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  2. Deborah Drucker Post author

    Thanks, Laura. I forgot about this experience until I read those other posts. It did make me feel better to talk to the social worker who let me know others in community were concerned and working on it too.

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  3. Terri

    Awww… Thanks for the pingback. I really appreciate it! I also appreciated hearing your story. I would like to think it ends by them going to the social service agency and getting assistance. But, like Laura said, they may not have. >sigh<

    I know from my own experience that these people often have so little dignity left that they fiercely – and sometimes misguidedly hold on to – what they perceive they have left. Some feel it is better to have control of their own life even if it is miserable because at least it is their own. Accepting help allows other people to have some say on their lives, their decisions, their choices. And of course, there are the people who are there by choice. Have you ever read 'The Glass Castle' by Jeanette Wall? If you haven't I would highly recommend it!

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  4. luciledegodoy

    Thanks for the pingback, Deborah. Moreover, thanks for inspiring me – through your story and Terri’s – to take a next step and contact the social agency who can provide appropriate help to the lady I met.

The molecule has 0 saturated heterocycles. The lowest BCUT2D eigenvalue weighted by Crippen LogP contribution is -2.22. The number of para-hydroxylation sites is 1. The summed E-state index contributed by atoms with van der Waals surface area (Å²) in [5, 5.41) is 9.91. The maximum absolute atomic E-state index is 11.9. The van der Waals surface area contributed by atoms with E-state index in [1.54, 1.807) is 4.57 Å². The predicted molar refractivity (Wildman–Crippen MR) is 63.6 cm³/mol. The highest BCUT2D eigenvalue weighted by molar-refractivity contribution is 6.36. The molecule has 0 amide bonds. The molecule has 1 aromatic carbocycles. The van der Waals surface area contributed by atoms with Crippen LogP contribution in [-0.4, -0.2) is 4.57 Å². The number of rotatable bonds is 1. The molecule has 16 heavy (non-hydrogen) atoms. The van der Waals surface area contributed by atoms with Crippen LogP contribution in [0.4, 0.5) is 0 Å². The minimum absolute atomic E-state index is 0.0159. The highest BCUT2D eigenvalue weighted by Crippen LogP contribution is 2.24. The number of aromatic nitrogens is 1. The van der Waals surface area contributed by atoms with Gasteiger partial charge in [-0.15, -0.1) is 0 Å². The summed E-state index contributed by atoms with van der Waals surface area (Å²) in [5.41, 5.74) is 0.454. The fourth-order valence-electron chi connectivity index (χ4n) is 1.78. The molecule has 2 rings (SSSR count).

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  5. gregmercer601

    What’s it hurt to offer help, really? I’m suspicious sometimes, but really, if we offer some help, it’s up to the other person what to do with it.
    It’s far better for your soul, for your character, to take that chance than it is to play it safe.
    Isn’t it?

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    1. Deborah Drucker Post author

      Yes. I think what drew me to this person is I saw him as more vulnerable due to his disabilities and I thought he was a young guy. But I am glad I followed through and gave him the information about resources. And while looking into I found out other people in the community were concerned about the homeless as well.

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  6. Prajakta

    Finally found this! There really is no clear answer, is there? We try to do something at our level and make peace for a while. Yet, the question stays unanswered, “What finally happened to him?”

    You did the best you could. And in the end, that is all we can do for a while.

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    1. Deborah Drucker Post author

      I know the problem of homelessness and poverty is overwhelming and I get frozen by the magnitude of it. Maybe it is just to do small things like make donations. But it is hard to close our hearts isn’t it? That book I mentioned to you is hard to read because it talks about a lot of the suffering. I read it with my library book club but we all found it pretty hard to read about.